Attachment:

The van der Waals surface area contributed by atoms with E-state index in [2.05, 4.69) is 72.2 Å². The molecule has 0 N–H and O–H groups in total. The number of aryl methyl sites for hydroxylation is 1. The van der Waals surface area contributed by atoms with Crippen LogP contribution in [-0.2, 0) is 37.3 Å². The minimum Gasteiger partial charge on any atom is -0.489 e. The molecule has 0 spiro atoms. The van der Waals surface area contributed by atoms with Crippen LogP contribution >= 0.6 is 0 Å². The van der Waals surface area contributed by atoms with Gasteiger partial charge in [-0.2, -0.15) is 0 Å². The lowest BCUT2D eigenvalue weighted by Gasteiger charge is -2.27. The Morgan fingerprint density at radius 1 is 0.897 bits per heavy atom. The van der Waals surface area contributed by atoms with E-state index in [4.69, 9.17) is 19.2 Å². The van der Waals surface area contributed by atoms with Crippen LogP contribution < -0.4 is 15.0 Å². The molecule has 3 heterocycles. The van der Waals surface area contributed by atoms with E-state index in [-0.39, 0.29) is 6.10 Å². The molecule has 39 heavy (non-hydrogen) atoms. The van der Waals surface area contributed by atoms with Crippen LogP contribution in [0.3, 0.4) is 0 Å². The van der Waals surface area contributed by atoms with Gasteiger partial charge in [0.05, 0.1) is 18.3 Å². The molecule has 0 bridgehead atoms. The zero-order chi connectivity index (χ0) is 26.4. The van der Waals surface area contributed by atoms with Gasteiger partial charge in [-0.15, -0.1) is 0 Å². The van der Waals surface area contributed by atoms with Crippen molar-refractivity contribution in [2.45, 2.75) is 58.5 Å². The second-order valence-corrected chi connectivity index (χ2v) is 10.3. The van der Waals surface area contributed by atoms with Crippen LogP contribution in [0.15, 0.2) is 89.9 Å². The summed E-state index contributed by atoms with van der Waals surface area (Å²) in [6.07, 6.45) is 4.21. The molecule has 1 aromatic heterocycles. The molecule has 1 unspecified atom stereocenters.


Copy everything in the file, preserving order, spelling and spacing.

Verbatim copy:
The van der Waals surface area contributed by atoms with E-state index in [2.05, 4.69) is 72.2 Å². The molecule has 0 N–H and O–H groups in total. The number of aryl methyl sites for hydroxylation is 1. The van der Waals surface area contributed by atoms with Crippen LogP contribution in [-0.2, 0) is 37.3 Å². The minimum Gasteiger partial charge on any atom is -0.489 e. The molecule has 0 spiro atoms. The van der Waals surface area contributed by atoms with Crippen LogP contribution >= 0.6 is 0 Å². The van der Waals surface area contributed by atoms with Gasteiger partial charge in [-0.2, -0.15) is 0 Å². The lowest BCUT2D eigenvalue weighted by Gasteiger charge is -2.27. The Morgan fingerprint density at radius 1 is 0.897 bits per heavy atom. The van der Waals surface area contributed by atoms with E-state index in [4.69, 9.17) is 19.2 Å². The van der Waals surface area contributed by atoms with Crippen LogP contribution < -0.4 is 15.0 Å². The molecule has 3 heterocycles. The van der Waals surface area contributed by atoms with E-state index in [-0.39, 0.29) is 6.10 Å². The molecule has 39 heavy (non-hydrogen) atoms. The van der Waals surface area contributed by atoms with Crippen LogP contribution in [0.3, 0.4) is 0 Å². The van der Waals surface area contributed by atoms with Gasteiger partial charge in [0.05, 0.1) is 18.3 Å². The molecule has 0 bridgehead atoms. The zero-order chi connectivity index (χ0) is 26.4. The van der Waals surface area contributed by atoms with Gasteiger partial charge in [-0.15, -0.1) is 0 Å². The van der Waals surface area contributed by atoms with Crippen molar-refractivity contribution in [2.45, 2.75) is 58.5 Å². The second-order valence-corrected chi connectivity index (χ2v) is 10.3. The van der Waals surface area contributed by atoms with Crippen LogP contribution in [0.15, 0.2) is 89.9 Å². The summed E-state index contributed by atoms with van der Waals surface area (Å²) in [6.07, 6.45) is 4.21. The molecule has 1 aromatic heterocycles. The molecule has 1 unspecified atom stereocenters.